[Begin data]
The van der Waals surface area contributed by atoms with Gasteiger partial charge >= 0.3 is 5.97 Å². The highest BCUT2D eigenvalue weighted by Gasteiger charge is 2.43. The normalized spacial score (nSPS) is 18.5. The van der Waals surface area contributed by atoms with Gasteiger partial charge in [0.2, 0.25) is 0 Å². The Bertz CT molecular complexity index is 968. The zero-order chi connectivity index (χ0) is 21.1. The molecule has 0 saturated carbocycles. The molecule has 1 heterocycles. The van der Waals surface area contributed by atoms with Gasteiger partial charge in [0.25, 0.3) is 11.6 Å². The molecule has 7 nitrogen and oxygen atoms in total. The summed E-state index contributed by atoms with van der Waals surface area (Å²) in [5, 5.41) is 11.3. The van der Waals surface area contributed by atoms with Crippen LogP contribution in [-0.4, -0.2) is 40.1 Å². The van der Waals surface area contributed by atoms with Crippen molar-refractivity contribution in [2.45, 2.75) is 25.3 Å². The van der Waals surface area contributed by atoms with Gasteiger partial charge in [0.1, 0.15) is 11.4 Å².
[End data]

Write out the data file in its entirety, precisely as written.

The van der Waals surface area contributed by atoms with Gasteiger partial charge >= 0.3 is 5.97 Å². The highest BCUT2D eigenvalue weighted by Gasteiger charge is 2.43. The normalized spacial score (nSPS) is 18.5. The van der Waals surface area contributed by atoms with Gasteiger partial charge in [0.2, 0.25) is 0 Å². The Bertz CT molecular complexity index is 968. The zero-order chi connectivity index (χ0) is 21.1. The molecule has 0 saturated carbocycles. The molecule has 1 heterocycles. The van der Waals surface area contributed by atoms with Gasteiger partial charge in [0.25, 0.3) is 11.6 Å². The molecule has 7 nitrogen and oxygen atoms in total. The summed E-state index contributed by atoms with van der Waals surface area (Å²) in [5, 5.41) is 11.3. The van der Waals surface area contributed by atoms with Crippen LogP contribution in [-0.4, -0.2) is 40.1 Å². The van der Waals surface area contributed by atoms with Crippen molar-refractivity contribution in [2.45, 2.75) is 25.3 Å². The van der Waals surface area contributed by atoms with Gasteiger partial charge in [0.1, 0.15) is 11.4 Å².